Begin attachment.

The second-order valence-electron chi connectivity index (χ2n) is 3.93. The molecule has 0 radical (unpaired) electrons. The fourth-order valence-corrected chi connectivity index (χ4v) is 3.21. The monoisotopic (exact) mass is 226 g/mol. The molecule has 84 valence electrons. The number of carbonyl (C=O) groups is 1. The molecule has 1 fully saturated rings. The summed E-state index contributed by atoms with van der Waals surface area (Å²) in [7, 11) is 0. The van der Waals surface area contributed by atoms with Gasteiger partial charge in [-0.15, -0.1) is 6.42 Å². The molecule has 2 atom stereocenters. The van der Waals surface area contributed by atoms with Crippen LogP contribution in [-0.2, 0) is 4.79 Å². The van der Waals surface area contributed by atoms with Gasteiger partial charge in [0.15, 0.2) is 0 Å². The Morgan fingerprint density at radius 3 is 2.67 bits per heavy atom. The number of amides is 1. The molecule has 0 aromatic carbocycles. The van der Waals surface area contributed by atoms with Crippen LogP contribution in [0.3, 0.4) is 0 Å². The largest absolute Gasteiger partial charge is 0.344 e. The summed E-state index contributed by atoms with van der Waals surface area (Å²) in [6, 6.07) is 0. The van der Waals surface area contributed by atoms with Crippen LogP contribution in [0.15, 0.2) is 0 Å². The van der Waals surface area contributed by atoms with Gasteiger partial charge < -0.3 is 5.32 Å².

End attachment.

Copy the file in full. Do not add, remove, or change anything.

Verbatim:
The second-order valence-electron chi connectivity index (χ2n) is 3.93. The molecule has 0 radical (unpaired) electrons. The fourth-order valence-corrected chi connectivity index (χ4v) is 3.21. The monoisotopic (exact) mass is 226 g/mol. The molecule has 84 valence electrons. The number of carbonyl (C=O) groups is 1. The molecule has 1 fully saturated rings. The summed E-state index contributed by atoms with van der Waals surface area (Å²) in [7, 11) is 0. The van der Waals surface area contributed by atoms with Gasteiger partial charge in [-0.15, -0.1) is 6.42 Å². The molecule has 2 atom stereocenters. The van der Waals surface area contributed by atoms with Crippen LogP contribution in [-0.2, 0) is 4.79 Å². The van der Waals surface area contributed by atoms with Gasteiger partial charge in [0.15, 0.2) is 0 Å². The Morgan fingerprint density at radius 3 is 2.67 bits per heavy atom. The number of amides is 1. The molecule has 0 aromatic carbocycles. The van der Waals surface area contributed by atoms with Crippen LogP contribution in [0.3, 0.4) is 0 Å². The largest absolute Gasteiger partial charge is 0.344 e. The summed E-state index contributed by atoms with van der Waals surface area (Å²) in [6, 6.07) is 0. The van der Waals surface area contributed by atoms with Crippen LogP contribution in [0.15, 0.2) is 0 Å². The van der Waals surface area contributed by atoms with Gasteiger partial charge < -0.3 is 5.32 Å².